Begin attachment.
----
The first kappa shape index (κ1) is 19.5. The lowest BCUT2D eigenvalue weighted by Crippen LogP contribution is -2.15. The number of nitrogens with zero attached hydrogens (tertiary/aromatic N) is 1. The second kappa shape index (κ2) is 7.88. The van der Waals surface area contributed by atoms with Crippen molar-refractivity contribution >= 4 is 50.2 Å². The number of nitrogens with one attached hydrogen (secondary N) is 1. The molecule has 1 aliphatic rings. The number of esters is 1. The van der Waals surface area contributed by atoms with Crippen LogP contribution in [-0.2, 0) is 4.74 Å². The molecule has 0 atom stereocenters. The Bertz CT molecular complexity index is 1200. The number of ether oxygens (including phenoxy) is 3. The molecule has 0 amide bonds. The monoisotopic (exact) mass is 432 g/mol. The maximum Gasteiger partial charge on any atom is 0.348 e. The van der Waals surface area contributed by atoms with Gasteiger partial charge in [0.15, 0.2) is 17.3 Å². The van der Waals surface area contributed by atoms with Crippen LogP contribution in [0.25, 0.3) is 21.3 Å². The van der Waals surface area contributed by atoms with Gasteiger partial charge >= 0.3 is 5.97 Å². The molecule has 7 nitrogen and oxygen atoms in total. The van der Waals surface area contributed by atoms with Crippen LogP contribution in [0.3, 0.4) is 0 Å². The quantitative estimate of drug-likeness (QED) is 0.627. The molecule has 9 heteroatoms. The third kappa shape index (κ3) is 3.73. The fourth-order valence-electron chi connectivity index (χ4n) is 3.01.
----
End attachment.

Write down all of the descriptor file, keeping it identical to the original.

The first kappa shape index (κ1) is 19.5. The lowest BCUT2D eigenvalue weighted by Crippen LogP contribution is -2.15. The number of nitrogens with zero attached hydrogens (tertiary/aromatic N) is 1. The second kappa shape index (κ2) is 7.88. The van der Waals surface area contributed by atoms with Crippen molar-refractivity contribution >= 4 is 50.2 Å². The number of nitrogens with one attached hydrogen (secondary N) is 1. The molecule has 1 aliphatic rings. The number of esters is 1. The van der Waals surface area contributed by atoms with Crippen LogP contribution in [-0.2, 0) is 4.74 Å². The molecule has 0 atom stereocenters. The Bertz CT molecular complexity index is 1200. The number of ether oxygens (including phenoxy) is 3. The molecule has 0 amide bonds. The monoisotopic (exact) mass is 432 g/mol. The maximum Gasteiger partial charge on any atom is 0.348 e. The van der Waals surface area contributed by atoms with Gasteiger partial charge in [0.15, 0.2) is 17.3 Å². The van der Waals surface area contributed by atoms with Crippen LogP contribution in [0.25, 0.3) is 21.3 Å². The van der Waals surface area contributed by atoms with Gasteiger partial charge >= 0.3 is 5.97 Å². The molecule has 7 nitrogen and oxygen atoms in total. The van der Waals surface area contributed by atoms with Crippen LogP contribution in [0.3, 0.4) is 0 Å². The quantitative estimate of drug-likeness (QED) is 0.627. The molecule has 9 heteroatoms. The third kappa shape index (κ3) is 3.73. The fourth-order valence-electron chi connectivity index (χ4n) is 3.01.